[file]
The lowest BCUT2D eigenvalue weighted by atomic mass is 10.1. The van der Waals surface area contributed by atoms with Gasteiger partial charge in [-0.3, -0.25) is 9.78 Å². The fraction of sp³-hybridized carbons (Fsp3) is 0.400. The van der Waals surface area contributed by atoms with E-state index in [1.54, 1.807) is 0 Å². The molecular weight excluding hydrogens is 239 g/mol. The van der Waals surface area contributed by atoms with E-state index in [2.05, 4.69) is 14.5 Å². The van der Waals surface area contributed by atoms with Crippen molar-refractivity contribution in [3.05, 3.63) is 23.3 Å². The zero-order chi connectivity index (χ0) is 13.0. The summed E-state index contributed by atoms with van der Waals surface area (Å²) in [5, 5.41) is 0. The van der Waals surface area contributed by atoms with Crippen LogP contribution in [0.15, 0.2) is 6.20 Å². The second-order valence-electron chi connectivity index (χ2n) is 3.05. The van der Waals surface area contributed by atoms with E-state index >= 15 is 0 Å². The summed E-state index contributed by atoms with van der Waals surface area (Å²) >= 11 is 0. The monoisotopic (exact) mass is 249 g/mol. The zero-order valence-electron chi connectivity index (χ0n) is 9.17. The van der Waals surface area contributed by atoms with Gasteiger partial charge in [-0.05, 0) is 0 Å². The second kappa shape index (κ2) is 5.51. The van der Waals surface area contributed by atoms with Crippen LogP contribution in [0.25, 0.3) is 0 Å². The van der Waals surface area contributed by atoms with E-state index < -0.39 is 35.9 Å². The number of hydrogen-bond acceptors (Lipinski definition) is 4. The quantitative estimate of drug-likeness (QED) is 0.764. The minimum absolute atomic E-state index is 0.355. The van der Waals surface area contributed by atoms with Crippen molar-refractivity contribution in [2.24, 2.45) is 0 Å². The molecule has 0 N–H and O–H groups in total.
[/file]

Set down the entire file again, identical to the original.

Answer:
The lowest BCUT2D eigenvalue weighted by atomic mass is 10.1. The van der Waals surface area contributed by atoms with Gasteiger partial charge in [-0.3, -0.25) is 9.78 Å². The fraction of sp³-hybridized carbons (Fsp3) is 0.400. The van der Waals surface area contributed by atoms with E-state index in [1.54, 1.807) is 0 Å². The molecular weight excluding hydrogens is 239 g/mol. The van der Waals surface area contributed by atoms with E-state index in [2.05, 4.69) is 14.5 Å². The van der Waals surface area contributed by atoms with Crippen molar-refractivity contribution in [3.05, 3.63) is 23.3 Å². The zero-order chi connectivity index (χ0) is 13.0. The summed E-state index contributed by atoms with van der Waals surface area (Å²) in [5, 5.41) is 0. The van der Waals surface area contributed by atoms with Crippen LogP contribution in [0.15, 0.2) is 6.20 Å². The second-order valence-electron chi connectivity index (χ2n) is 3.05. The van der Waals surface area contributed by atoms with E-state index >= 15 is 0 Å². The summed E-state index contributed by atoms with van der Waals surface area (Å²) >= 11 is 0. The monoisotopic (exact) mass is 249 g/mol. The zero-order valence-electron chi connectivity index (χ0n) is 9.17. The van der Waals surface area contributed by atoms with Gasteiger partial charge in [-0.05, 0) is 0 Å². The second kappa shape index (κ2) is 5.51. The van der Waals surface area contributed by atoms with Crippen LogP contribution in [0.25, 0.3) is 0 Å². The van der Waals surface area contributed by atoms with E-state index < -0.39 is 35.9 Å². The number of hydrogen-bond acceptors (Lipinski definition) is 4. The quantitative estimate of drug-likeness (QED) is 0.764. The minimum absolute atomic E-state index is 0.355. The van der Waals surface area contributed by atoms with Crippen molar-refractivity contribution in [2.24, 2.45) is 0 Å². The molecule has 0 N–H and O–H groups in total.